1. Realise Your Struggle Is Relative To Your Own Circumstances Not Someone Else’s
The other day I was at my doctors when I bumped into an old friend who I hadn’t seen forever. She was a friend whom I always admired. Energetic, positive and completely in control. Back when I was spending time with her she found a lump in her breast. It was cancerous but she dealt with it like everything else in her life, head on with a good dash of positivity.
The cancer is back and she was given a life expectancy which expired a month ago. It knocked me sideways and has taken up a lot of bandwidth in my mind since then. Every time I have a ‘poor me” moment, I think of her and how I have no reason to be miserable. I’m not dying of cancer, my troubles are minor.
Don’t use the experience of others to shut off your fears and feelings. Those feelings are just as real and relevant as anyone else’s. There is no scale that justifies who is more deserving of compassion based on the amount of suffering they are going through.
If you want to put an end to the pity party you’re having and gain some perspective certainly think about others who have it worse, but remember you are just as deserving of empathy as they.
2. Don’t Try To Do All The Things
Particularly when you’re feeling anxious and tired prioritise what you do.
Make a list. If you are control freak like me then get someone else to do the stuff that isn’t important. Let the family in on how you are feeling and express that you need help.
In the past, if I had to have a procedure done where I knew I would feel crappy afterwards I have planned and organised everything at home beforehand. So when I arrived home everything was clean and in order. There was nothing for me to stress over or worry about. Everyone at home also pitches in to help, as they should.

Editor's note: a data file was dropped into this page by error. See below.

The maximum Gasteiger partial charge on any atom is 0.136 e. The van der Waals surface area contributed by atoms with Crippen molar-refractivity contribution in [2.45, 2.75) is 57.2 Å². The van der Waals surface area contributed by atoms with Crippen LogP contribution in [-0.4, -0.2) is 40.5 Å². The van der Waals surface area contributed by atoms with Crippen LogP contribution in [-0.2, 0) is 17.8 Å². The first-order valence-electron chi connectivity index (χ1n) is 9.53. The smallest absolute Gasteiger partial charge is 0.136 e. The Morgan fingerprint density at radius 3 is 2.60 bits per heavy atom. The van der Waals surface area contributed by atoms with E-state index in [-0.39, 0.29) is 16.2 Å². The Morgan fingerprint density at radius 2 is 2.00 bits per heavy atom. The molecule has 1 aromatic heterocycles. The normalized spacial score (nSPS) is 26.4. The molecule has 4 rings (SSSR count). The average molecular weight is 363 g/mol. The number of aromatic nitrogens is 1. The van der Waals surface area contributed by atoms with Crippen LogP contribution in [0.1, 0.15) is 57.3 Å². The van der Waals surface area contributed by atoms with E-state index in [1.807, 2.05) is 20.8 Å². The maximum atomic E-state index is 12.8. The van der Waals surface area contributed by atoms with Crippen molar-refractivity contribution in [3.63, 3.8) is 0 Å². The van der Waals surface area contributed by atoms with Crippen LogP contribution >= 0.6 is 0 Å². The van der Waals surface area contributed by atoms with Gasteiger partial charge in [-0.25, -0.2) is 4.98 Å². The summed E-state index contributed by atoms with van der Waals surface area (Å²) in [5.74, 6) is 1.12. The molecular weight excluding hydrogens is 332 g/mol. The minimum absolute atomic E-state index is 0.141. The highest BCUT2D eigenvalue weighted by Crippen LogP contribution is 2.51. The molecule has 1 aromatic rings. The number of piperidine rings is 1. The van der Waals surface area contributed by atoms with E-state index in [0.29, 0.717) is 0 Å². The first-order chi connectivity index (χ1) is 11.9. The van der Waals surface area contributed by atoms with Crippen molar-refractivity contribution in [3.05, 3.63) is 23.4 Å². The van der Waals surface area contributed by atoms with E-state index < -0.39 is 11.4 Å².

I suggest that if you are able to let those closest to you know what your expectations are then there won’t be any surprises, frustrations or anger.
3. Be Flexible And Accepting Of What You Can And Can’t Do
Circumstances can sometimes dictate what we can and can’t do. Times change, you change your body changes. I used to be able to run but thanks to knees that have aged at an alarming rate I am no longer able to.
Focus on what you can do rather than what you can’t.
Maybe word it as “today I get to do a lovely yoga flow session”, or “today I get to do an energy-boosting power-walk up the hill”.
Whether you have to change your pace due to something which is here to stay or a temporary setback, accept it with grace. Ease into your new circumstances and find your new normal.
4. Take Time For You
Stop ignoring the warning signs. Being anxious and tired, exhausted, frustrated, or short-tempered are all reasons to slow down and take time for yourself. Even if it’s as simple as a short meditation each day. Or booking in a hair appointment, or my fave, a pedicure.
We so often think we should be able to do more than we actually can. We compare ourselves to others who look to be doing so much more.
Taking your time does not mean you won’t get as much done. When your brain, mind, or body have had a rest you will find you have much more capacity and energy to do more.
5. Don’t Develop Bad Habits
Binge eating, drinking excess alcohol or coffee, excessive retail therapy, or binge-watching Netflix may make you feel better for a short time but you are teaching yourself a pattern of avoidance.
If you are doing these things to avoid your feelings of fear, frustration or anxiousness they can, in fact, exacerbate them. Plus you are exposing yourself to the risk that you may become addicted which will only add to your worry.
When you are anxious and tired it is important to give yourself permission and support to slow down, do less, and care for yourself.